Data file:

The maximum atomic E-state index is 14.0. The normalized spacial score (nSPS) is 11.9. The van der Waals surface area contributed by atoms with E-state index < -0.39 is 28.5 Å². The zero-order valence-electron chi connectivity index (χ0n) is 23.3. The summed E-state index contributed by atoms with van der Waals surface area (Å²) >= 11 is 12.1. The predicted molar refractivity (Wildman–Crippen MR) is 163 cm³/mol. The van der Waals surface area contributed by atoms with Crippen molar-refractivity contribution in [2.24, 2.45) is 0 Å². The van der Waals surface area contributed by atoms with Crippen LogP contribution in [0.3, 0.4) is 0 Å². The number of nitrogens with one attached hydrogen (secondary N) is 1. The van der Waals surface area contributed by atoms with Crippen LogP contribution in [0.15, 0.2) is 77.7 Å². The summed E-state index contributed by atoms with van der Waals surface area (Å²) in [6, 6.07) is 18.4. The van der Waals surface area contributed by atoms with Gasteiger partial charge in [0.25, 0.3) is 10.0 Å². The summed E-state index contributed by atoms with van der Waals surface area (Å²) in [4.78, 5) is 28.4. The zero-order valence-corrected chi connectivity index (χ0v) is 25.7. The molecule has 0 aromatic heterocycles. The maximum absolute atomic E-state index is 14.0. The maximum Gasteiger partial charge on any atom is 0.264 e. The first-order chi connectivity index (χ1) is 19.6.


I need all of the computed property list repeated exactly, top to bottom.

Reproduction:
The maximum atomic E-state index is 14.0. The normalized spacial score (nSPS) is 11.9. The van der Waals surface area contributed by atoms with E-state index < -0.39 is 28.5 Å². The zero-order valence-electron chi connectivity index (χ0n) is 23.3. The summed E-state index contributed by atoms with van der Waals surface area (Å²) >= 11 is 12.1. The predicted molar refractivity (Wildman–Crippen MR) is 163 cm³/mol. The van der Waals surface area contributed by atoms with Crippen molar-refractivity contribution in [2.24, 2.45) is 0 Å². The van der Waals surface area contributed by atoms with Crippen LogP contribution in [0.3, 0.4) is 0 Å². The number of nitrogens with one attached hydrogen (secondary N) is 1. The van der Waals surface area contributed by atoms with Crippen LogP contribution in [0.15, 0.2) is 77.7 Å². The summed E-state index contributed by atoms with van der Waals surface area (Å²) in [6, 6.07) is 18.4. The van der Waals surface area contributed by atoms with Gasteiger partial charge in [0.25, 0.3) is 10.0 Å². The summed E-state index contributed by atoms with van der Waals surface area (Å²) in [4.78, 5) is 28.4. The zero-order valence-corrected chi connectivity index (χ0v) is 25.7. The molecule has 0 aromatic heterocycles. The maximum absolute atomic E-state index is 14.0. The maximum Gasteiger partial charge on any atom is 0.264 e. The first-order chi connectivity index (χ1) is 19.6.